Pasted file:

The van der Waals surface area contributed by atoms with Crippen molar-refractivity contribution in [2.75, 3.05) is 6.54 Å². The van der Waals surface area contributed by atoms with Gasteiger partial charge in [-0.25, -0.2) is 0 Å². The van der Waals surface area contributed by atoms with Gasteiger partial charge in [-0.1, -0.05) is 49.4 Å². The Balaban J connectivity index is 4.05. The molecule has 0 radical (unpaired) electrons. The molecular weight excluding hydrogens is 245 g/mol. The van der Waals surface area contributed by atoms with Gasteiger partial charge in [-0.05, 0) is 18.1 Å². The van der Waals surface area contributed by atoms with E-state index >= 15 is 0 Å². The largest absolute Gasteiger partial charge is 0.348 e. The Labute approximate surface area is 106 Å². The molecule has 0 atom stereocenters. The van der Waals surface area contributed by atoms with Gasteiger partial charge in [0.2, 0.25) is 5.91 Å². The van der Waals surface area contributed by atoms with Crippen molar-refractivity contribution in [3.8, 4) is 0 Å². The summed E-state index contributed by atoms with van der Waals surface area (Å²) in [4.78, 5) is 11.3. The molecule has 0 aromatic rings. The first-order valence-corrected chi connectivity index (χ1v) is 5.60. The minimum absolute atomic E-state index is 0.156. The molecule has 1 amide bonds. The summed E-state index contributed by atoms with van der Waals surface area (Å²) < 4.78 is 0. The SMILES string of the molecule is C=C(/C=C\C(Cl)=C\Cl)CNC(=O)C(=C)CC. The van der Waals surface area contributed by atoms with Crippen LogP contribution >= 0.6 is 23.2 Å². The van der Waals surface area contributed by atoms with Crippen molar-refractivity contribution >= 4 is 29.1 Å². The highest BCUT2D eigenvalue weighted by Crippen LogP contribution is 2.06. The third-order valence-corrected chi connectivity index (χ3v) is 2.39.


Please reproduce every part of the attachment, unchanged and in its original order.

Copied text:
The van der Waals surface area contributed by atoms with Crippen molar-refractivity contribution in [2.75, 3.05) is 6.54 Å². The van der Waals surface area contributed by atoms with Gasteiger partial charge in [-0.25, -0.2) is 0 Å². The van der Waals surface area contributed by atoms with Gasteiger partial charge in [-0.1, -0.05) is 49.4 Å². The Balaban J connectivity index is 4.05. The molecule has 0 radical (unpaired) electrons. The molecular weight excluding hydrogens is 245 g/mol. The van der Waals surface area contributed by atoms with Gasteiger partial charge in [-0.05, 0) is 18.1 Å². The van der Waals surface area contributed by atoms with E-state index >= 15 is 0 Å². The largest absolute Gasteiger partial charge is 0.348 e. The Labute approximate surface area is 106 Å². The molecule has 0 atom stereocenters. The van der Waals surface area contributed by atoms with Gasteiger partial charge in [0.2, 0.25) is 5.91 Å². The van der Waals surface area contributed by atoms with Crippen molar-refractivity contribution in [3.8, 4) is 0 Å². The summed E-state index contributed by atoms with van der Waals surface area (Å²) in [4.78, 5) is 11.3. The molecule has 0 aromatic rings. The first-order valence-corrected chi connectivity index (χ1v) is 5.60. The minimum absolute atomic E-state index is 0.156. The molecule has 1 amide bonds. The summed E-state index contributed by atoms with van der Waals surface area (Å²) < 4.78 is 0. The SMILES string of the molecule is C=C(/C=C\C(Cl)=C\Cl)CNC(=O)C(=C)CC. The van der Waals surface area contributed by atoms with Crippen LogP contribution >= 0.6 is 23.2 Å². The van der Waals surface area contributed by atoms with Crippen molar-refractivity contribution >= 4 is 29.1 Å². The highest BCUT2D eigenvalue weighted by Crippen LogP contribution is 2.06. The third-order valence-corrected chi connectivity index (χ3v) is 2.39.